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How do I know if my property is in a floodplain? A question asked by many. As a property owner and landlord, there sometimes seems as though there is a never-ending list of things to be aware of and actions to take in maintaining your property and your source of income. More and more properties are now at risk of flooding as a result of climate change since water levels are rising, and even properties which were not previously on a floodplain may now be. 

It is important to know how you will be affected in terms of securing a mortgage on your property and obtaining insurance, as well as what your responsibilities are as a landlord and what you can do to meet these responsibilities.

It can be difficult to secure a mortgage against a property on a floodplain, meaning that your choices of product are limited and therefore you may not be able to secure a favourable interest rate. Insurance premiums are increasing in flood risk areas and may not be available at all in some cases. This is likely to get worse. The government has a scheme in place to protect owner-occupiers in high flood risk areas called Flood Re

The scheme works with insurers by giving them the option to pass the flood risk element of the policy off to the scheme. The insurer pays out on a flood claim and is reimbursed by the scheme. Unfortunately, this scheme is not available for landlord insurance. Therefore, if your property floods and you are not adequately insured, you could be landed with a large bill for repairs to the property, not to mention the lost rent if your property is left uninhabitable. 

So, what can you do?

Well, knowledge is power. You may already be aware if your property is in a floodplain, but if you are not it is very easy to check with just the postcode of the property. If you have more than one property, you can keep track of this information as well as the other things you need to be aware of as a landlord by using property management software, such as that available from Inventorybase.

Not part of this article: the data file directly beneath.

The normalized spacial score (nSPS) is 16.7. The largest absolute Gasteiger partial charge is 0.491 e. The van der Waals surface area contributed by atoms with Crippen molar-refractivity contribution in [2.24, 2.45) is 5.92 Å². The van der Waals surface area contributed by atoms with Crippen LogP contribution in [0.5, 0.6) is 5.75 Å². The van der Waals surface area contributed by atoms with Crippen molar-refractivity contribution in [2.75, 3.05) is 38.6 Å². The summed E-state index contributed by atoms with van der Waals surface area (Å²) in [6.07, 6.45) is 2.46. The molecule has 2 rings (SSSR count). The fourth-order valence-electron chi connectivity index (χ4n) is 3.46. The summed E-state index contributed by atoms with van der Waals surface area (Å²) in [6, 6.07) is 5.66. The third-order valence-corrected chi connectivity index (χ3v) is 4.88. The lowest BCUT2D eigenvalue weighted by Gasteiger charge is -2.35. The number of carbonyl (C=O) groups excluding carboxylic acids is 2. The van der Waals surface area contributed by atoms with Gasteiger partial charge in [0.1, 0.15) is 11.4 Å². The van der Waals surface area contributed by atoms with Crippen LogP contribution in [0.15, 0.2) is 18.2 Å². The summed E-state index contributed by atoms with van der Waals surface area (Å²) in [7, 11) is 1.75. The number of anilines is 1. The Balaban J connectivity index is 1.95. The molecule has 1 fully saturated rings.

If you find that any of your properties are at risk of flooding it is important to act quickly as things will only get worse. You may wish to restructure your property portfolio by selling the at risk property and re-investing in another property on higher ground. If you sell to an owner-occupier then they can benefit from the Flood Re scheme on their insurance, so the flood risk is less of a problem for them financially.

property is in a floodplain

Of course, should you be looking at adding to your portfolio by purchasing a property on floodplain, the answer would be not to take the risk.

Unfortunately houses are still being built on floodplains despite the risk, but these properties should be avoided by landlords at all costs.

If you have a property at risk of flooding which is tenanted, make sure you are aware of your responsibilities should a flood occur. In general, landlords are responsible for maintaining the property itself and the tenant is responsible for their own belongings. If the property floods, you will likely have to replace carpets or flooring, repair water damage to walls and ensure the electricity supply is still safe. Unless you let the property furnished, the landlord would not be expected to replace damaged items of furniture which belong to the tenant. Their own insurance should cover those.

While a private landlord is not legally obliged to provide alternative accommodation for their tenants during repairs if the property is left completely or partially uninhabitable, the tenant could claim a rent reduction if the property cannot be used completely, for example, if the electricity supply is unsafe. It is important to discuss and agree on this with your tenants before either party do anything, so before the tenant moves somewhere else or the landlord begins carrying out repairs.

If the property is in an area at risk of flooding it might be a good idea to detail the arrangements in the event of a flood in the tenancy agreement. That way, everyone is clear on where they stand and what they should do if the worst happens.